Government has been a source of innovation for decades. However, that role can be obscured in the discussion of the private sector. Any innovation strategy should be built on an understanding of how government supports it, in a few key ways.
Some have a kneejerk approach to regulations, and it’s easy to forget that they often come into existence not to hinder but to guide private industry toward safer, more effective solutions in the long term and to set a level playing field using proper scientific investigation. Getting proper guidance on the regulations in your industry can often help you rule out blind alleys in your innovation approach, especially if you find out why the regulations were imposed.
From an innovation standpoint, NASA is undeniably one of the most effective uses of taxpayer money that’s ever been conceived. NASA’s work to send Americans to space has led to safer food, better clothing, new fields of medicine, and beyond. Much of this, however, has a very modest foundation. No one had done the basic research, learning just what burns at what temperature or just when and why food goes bad because to do so was either expensive or outside a private company’s resources and mission. Government funding of basic research, and making that research available to everyone, gives private industry a unique foundation on which to build.
Governments, by their nature, have to engage with every citizen; leaving somebody out of the process is a failure of their mission. Private companies, by contrast, can struggle to reach every possible stakeholder on some projects, and that can create problems further down the line. Working with governments to reach out can both anticipate problems and provide resources to ensure a more effective outreach process.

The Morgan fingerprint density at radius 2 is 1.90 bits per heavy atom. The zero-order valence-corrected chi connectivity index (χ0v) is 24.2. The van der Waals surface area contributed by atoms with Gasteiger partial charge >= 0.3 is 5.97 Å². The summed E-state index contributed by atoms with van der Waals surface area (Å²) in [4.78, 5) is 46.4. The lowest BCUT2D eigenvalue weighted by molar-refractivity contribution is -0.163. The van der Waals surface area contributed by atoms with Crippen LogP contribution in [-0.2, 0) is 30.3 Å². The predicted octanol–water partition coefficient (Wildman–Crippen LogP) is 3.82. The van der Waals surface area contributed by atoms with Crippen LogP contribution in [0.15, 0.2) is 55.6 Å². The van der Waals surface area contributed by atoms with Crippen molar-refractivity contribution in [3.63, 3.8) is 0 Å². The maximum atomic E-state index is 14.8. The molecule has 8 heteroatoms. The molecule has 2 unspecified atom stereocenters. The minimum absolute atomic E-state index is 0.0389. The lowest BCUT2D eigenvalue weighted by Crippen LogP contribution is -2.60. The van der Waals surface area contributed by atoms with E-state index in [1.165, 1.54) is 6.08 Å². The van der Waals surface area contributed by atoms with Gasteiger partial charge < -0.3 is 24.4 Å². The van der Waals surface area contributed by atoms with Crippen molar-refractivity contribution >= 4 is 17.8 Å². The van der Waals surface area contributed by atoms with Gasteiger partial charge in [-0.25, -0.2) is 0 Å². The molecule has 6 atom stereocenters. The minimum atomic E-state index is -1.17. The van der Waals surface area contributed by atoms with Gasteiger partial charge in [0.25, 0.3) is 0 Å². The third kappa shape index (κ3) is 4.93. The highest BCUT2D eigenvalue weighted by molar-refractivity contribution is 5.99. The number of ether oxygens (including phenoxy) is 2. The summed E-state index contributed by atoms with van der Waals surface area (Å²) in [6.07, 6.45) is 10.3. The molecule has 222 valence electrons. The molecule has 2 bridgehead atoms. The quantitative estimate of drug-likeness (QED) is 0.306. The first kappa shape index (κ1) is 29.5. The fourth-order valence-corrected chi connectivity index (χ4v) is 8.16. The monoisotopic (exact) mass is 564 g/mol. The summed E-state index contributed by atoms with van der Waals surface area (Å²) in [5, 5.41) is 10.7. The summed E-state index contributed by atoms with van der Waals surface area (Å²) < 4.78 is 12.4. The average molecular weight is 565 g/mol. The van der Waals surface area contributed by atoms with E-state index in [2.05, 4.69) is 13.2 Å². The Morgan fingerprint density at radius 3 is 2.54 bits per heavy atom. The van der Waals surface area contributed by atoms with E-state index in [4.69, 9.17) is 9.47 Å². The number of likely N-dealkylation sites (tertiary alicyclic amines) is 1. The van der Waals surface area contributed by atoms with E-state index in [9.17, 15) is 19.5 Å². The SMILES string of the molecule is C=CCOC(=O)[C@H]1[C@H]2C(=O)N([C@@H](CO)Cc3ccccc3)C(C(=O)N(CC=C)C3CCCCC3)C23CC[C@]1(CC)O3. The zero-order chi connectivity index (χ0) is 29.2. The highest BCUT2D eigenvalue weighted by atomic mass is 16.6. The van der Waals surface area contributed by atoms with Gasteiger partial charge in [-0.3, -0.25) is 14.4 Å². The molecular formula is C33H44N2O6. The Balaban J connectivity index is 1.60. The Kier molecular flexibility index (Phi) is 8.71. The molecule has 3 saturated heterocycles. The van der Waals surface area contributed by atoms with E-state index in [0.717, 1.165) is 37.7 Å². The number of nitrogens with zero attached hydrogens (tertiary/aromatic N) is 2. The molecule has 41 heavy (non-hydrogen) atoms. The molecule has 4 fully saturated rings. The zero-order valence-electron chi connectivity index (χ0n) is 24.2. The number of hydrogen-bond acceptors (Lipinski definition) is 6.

It’s increasingly popular for governments to seek out public/private partnerships, also called P3s. These have a long history. Much of America’s early roadways, for example, were built by private companies that were hired by the government for their expertise, while the government dealt with the legal end of things. These collaborations can be incredibly complex, and there’s no one definition of what a P3 truly is. Nor are P3s the only method of collaboration.
Finally, government can be a source for innovation funding, depending on the circumstances and your industry. If the work you’re doing can solve a problem a local, state, or even federal government is facing, it’s worth seeing what opportunities are available. Conversely, it can be worth looking into what challenges they’re looking to overcome and seeing if they fit with your mission.
That said, you should ask upfront what your government contacts will need. Government funding has higher accountability standards and controls than other funding sources, including disclosure rules and possibly even security clearances. Make sure you can comply with their needs before going forward.
Government and private industry have worked hand-in-hand for centuries, and that tradition continues to drive innovation. To learn more about where the government fits into your innovation strategy, contact us today.